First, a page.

As a visitor, though I am a stranger, I promised to get her help and found a carer, filling out paperwork.“I have to wait till the other carer has finished taking the tea round”, she responded. I said the lady was very upset. “ Madam,She’s a nagging patient and never listens. She will have to wait”, came the answer.Interaction between care staff and residents was often minimal and unfriendly. Having said that, in their defence, there were staff shortages. And the result is  low level motivation.

I could go on.

Management is not liking my way of  finding answers and may not be used to this in-depth ‘probe’. In spite of this, I was subjected to a five-minute monologue about the medication management and emergency protocols  – the message was clear – “mind your own business”! 

Understandably, it was not very comfortable for them. But I was adamant to find appropriate answers because after all  I was seeking admission for my Mom and Dad.  So, why I rejected all the seven places? Poor management and lack of staff training were at the root of many of their deficiencies. I am sorry for the residents who were placed here and getting inferior care.” Kirthana Jagannathan ended her letter abruptly citing her experience of finding a well run care home.

Kirthana’s observation is right. Inadequacies in the quality of care provided in elder care facilities is a matter of concern but no one is bothered to bell the cat. Common causes include inadequate or unhygienic infrastructure; lack of competent, motivated staff; inadequate nutrition; medication mismanagement; poor compliance to evidence-based clinical interventions and practices; lack of emergency protocols and poor documentation and use of information. Improving quality of care and patient safety are therefore critical if we want to accelerate reductions in  morbidity and mortality. Quality of care is also a key component of the right to better health, and the route to equity and dignity for elders at the fag end of life. In order to achieve this, health care must be safe, effective, timely, efficient, equitable and people-centred.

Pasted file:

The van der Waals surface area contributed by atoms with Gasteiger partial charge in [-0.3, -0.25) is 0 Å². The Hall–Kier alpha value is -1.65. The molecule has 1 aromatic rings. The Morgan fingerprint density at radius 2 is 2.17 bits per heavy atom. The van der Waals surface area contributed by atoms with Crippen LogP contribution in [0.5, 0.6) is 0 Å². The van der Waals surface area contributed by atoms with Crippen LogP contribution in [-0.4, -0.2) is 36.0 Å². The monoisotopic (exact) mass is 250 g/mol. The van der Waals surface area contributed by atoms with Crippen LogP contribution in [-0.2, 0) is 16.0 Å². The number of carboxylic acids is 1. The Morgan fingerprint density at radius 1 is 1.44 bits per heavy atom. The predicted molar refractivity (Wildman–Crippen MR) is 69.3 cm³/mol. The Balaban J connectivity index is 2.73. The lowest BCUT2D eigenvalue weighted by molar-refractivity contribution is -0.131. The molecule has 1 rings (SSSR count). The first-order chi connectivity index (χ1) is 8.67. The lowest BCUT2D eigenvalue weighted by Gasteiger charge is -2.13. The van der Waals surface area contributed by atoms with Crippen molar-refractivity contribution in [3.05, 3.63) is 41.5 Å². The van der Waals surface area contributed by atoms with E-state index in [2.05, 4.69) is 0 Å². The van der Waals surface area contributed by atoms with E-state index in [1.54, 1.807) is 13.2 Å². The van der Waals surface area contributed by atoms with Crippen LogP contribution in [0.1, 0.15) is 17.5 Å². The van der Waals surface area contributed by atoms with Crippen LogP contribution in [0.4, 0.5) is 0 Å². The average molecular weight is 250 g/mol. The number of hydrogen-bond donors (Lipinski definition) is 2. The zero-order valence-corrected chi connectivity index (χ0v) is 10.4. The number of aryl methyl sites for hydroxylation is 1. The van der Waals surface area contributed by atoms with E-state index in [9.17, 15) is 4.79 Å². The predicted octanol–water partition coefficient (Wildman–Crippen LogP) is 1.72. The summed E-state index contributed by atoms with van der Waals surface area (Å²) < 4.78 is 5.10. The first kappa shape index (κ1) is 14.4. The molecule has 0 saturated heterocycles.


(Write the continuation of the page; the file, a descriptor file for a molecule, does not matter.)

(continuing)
We, suggest the following to a prospective buyer of institutional care:

  1. Does the Owner/Director have formal geriatrics training and expertise. Better training naturally translates to a greater passion and oversight.
  2. What is the rate of turnover for staff and how long have the leaders ( Medical Director, Nursing Director, Nursing Staff, and Administers) been in the current position. The lower the turnover and higher the tenure says a lot about the quality of care.
  3. What is the staff to patient ratio? Prefer a better ratio than the mandatory rule demands. 
  4. How does the facility look and smell when you walk around. A foul smell or untidy appearance of the facility will tell a great deal about management attitude and quality of care provided. 
  5. Why not ask questions because you have a right to know even the minute details. 
  6. Finally don’t rely too heavily on google reviews. “Star-based” rating systems don’t correlate well to ‘quality’ care. Most are fake reviews. Sieve the chaff. Old birds are not to be caught with chaff.